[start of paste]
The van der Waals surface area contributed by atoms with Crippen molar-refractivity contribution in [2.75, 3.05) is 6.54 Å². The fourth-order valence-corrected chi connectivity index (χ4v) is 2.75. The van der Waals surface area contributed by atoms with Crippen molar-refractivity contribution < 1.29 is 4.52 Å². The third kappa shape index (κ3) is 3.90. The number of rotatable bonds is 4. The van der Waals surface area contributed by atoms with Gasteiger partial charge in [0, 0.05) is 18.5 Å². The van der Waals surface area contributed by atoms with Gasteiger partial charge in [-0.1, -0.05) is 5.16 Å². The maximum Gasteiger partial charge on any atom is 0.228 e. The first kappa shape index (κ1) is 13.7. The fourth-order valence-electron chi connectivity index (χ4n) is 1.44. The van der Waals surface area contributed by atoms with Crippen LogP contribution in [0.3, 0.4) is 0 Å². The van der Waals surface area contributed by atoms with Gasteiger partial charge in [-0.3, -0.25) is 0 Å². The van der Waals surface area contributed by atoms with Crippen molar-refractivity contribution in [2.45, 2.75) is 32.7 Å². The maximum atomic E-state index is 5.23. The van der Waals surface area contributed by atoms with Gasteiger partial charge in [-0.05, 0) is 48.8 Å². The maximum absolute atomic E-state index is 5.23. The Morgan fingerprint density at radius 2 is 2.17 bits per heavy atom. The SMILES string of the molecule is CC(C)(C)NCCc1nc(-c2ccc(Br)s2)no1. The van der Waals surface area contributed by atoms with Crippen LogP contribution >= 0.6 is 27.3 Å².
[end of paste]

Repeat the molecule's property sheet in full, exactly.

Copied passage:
The van der Waals surface area contributed by atoms with Crippen molar-refractivity contribution in [2.75, 3.05) is 6.54 Å². The fourth-order valence-corrected chi connectivity index (χ4v) is 2.75. The van der Waals surface area contributed by atoms with Crippen molar-refractivity contribution < 1.29 is 4.52 Å². The third kappa shape index (κ3) is 3.90. The number of rotatable bonds is 4. The van der Waals surface area contributed by atoms with Gasteiger partial charge in [0, 0.05) is 18.5 Å². The van der Waals surface area contributed by atoms with Gasteiger partial charge in [-0.1, -0.05) is 5.16 Å². The maximum Gasteiger partial charge on any atom is 0.228 e. The first kappa shape index (κ1) is 13.7. The fourth-order valence-electron chi connectivity index (χ4n) is 1.44. The van der Waals surface area contributed by atoms with Crippen LogP contribution in [0.3, 0.4) is 0 Å². The van der Waals surface area contributed by atoms with Gasteiger partial charge in [-0.3, -0.25) is 0 Å². The van der Waals surface area contributed by atoms with Crippen molar-refractivity contribution in [2.45, 2.75) is 32.7 Å². The maximum atomic E-state index is 5.23. The van der Waals surface area contributed by atoms with Gasteiger partial charge in [-0.05, 0) is 48.8 Å². The maximum absolute atomic E-state index is 5.23. The Morgan fingerprint density at radius 2 is 2.17 bits per heavy atom. The SMILES string of the molecule is CC(C)(C)NCCc1nc(-c2ccc(Br)s2)no1. The van der Waals surface area contributed by atoms with Crippen LogP contribution >= 0.6 is 27.3 Å².